Rod (rodshark) wrote in good_survival,

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Episode 4: "Have Kit. Will Travel"

*The four ponyriders of hardship ride up to a lone figure standing in the middle of a dusty road in the middle of a one horse western town*

Starvation: "Sheriff Rodshark, I thought we told you to git yer yella hide outta here by sun up!"
Heat: This place is too hot for the likes of you!"
Cold: "Yeah, what are ya frozen with fear? ahahaha"
Wind: "Best be gettin along before we hafta blow your sorry hide away."

Rodshark: "Sorry boys, but I'm not going anywhere. And your days of terrorizing travelers are numbered."

Ponymen of hardship: "Oh, is that so?"

Rodshark: "Yeah it is... because I have THIS!" *pulls out a square survival kit*

Ponymen of Hardship: "Ahhh Run for it... we'll be back Rodshark, count on it!" *they turn their ponies around and ride out of town*

Capable of defeating even the nastiest harbringer of hardship, the travel sized survival kit is small enough to be brought almost anywhere and has enough tools and materials to help a person survive in almost any location.

Here is my travel sized survival kit that I always take with me on trips, backpacking, hiking through the forest, and similar activities.

It is a fairly good example of a "do it yourself" piecework survival kit. It isn't complete yet, but already it has a great many things that will make survival much easier in a wide variety of locations. Piecework survival kits are nice in that they allow the user to pick and choose what they want in their kit, and can use cheaper alternatives, or higher quality equipment depending on what they want to do with the kit.

But, if someone doesn't feel like going through all the trouble of making their own kit, there are many pre-made survival kits that are available for someone to buy and stash somewhere. But look for kits that include all the basics you will need for survival in a waterproof, compact, and durable case. And that they have good quality equipment in it, but not be over $30. Here are a couple of good examples of "ready to go" survival kits that you can buy.
Not only does it have a cute and interesting design, but the metal casing is durable and you can use it to boil water or cook food. It is small, compact, and inexpensive, but also has the basics you will need and somewhat decent quality.
This is another nice premade survival kit and has many items that someone can use to survive. I don't care for the packaged bags of water though, although handy, I think they take up too much space and add too much weight. A good compact metal canteen would have been a better option. But it is still a nice, compact, lightweight kit.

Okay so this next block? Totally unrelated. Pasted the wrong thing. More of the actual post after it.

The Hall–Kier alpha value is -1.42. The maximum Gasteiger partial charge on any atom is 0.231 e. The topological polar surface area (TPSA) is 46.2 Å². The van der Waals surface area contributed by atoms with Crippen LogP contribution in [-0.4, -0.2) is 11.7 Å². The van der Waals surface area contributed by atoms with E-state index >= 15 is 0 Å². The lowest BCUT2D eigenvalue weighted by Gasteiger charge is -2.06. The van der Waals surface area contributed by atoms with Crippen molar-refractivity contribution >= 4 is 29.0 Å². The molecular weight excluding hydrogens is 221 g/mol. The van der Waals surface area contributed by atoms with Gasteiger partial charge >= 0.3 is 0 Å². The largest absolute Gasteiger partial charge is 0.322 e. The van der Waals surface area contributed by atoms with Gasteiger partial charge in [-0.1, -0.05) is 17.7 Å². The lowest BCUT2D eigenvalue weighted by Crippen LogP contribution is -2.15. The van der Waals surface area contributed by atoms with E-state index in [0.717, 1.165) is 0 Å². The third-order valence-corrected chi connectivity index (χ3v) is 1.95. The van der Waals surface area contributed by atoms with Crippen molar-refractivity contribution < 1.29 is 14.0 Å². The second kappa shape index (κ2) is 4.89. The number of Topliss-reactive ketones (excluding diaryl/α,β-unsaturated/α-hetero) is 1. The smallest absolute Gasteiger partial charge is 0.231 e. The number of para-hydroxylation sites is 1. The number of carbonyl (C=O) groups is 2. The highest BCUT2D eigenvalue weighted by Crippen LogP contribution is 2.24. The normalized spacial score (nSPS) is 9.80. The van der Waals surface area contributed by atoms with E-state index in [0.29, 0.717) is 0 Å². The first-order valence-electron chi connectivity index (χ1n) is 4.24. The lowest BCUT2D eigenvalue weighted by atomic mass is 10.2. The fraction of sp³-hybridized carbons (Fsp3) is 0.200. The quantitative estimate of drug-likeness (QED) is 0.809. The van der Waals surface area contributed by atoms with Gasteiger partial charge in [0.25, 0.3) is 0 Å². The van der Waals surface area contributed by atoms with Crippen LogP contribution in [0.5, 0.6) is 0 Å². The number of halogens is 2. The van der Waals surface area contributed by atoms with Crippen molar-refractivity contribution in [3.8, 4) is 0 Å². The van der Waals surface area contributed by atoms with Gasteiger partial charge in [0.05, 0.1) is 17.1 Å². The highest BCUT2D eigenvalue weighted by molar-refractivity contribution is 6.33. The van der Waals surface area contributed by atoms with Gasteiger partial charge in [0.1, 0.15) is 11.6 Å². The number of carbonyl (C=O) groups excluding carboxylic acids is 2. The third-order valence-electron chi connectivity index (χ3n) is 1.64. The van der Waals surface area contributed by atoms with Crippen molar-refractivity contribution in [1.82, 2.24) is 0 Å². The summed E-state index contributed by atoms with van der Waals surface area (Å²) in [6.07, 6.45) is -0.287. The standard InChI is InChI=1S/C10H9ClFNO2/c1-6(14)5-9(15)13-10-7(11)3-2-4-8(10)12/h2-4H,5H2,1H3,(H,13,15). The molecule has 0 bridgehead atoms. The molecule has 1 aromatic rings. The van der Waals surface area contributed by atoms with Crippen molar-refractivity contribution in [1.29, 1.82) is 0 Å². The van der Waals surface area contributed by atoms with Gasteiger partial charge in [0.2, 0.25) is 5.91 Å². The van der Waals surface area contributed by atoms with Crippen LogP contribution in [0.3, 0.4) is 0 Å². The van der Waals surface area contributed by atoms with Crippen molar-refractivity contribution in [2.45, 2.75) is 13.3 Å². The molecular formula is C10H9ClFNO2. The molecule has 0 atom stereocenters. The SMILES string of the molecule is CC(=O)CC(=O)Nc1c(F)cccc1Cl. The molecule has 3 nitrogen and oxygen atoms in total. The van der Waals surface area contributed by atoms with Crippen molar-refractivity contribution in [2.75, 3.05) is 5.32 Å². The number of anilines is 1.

But no matter which kind of kit you choose to use, a piecework kit, or a pre-packaged kit, or even combining the two to make a piecework kit using a pre-packaged one as a base to start from (which is usually a good idea imo), you should try to follow the basic guidelines mentioned in the previous survival kit episode.

All travel survival kits should have one or more items that do the following.
-Start and maintain a fire (matches, lighters, magnesium firestarters, magnifying glass, ect.)
-Tools to make a shelter (multi-tools, large knife, cord, tape, blankets)
-Basic first aid (band-aids, alcohol, gauze, pain and anti-diarreha medicine)
-Food (candy bar, gum, beef jerky, MRE's, etc.)
-Water collection and purification (metal cans, trashbags, water purification tablets, etc.)
-Navigation and signal items (signal mirror, whistle, compass, notepad, radio, flare, etc.)

What of each type and how much to put in a kit is an individual choice, but as long as there are one or more tools to perform the above tasks, you should be somewhat prepared and equipped in an emergency.

Some other things to remember are...
-Orange and brightly colored containers, blankets, or packs are preferred since they are easier to see and can be used to attract attention.
-Weather radios that have a crank power to them are a nice thing to have, but make sure not to put too much weight in the kit.
-The kit should weigh under 5lbs and be small and compact enough to fit inside a backpack, dufflebag, or large purse/carryall.
-Before going out and buying some fancy schmancy piece of gear from an outdoor/survival shop, look around your house for items that you can use for your travel survival kit. Trashbags, ziplock bags, electrical tape, duct tape, and other items are great survival tools that you can find around the house.

Until next time on Good Survival.
Tags: survival kits
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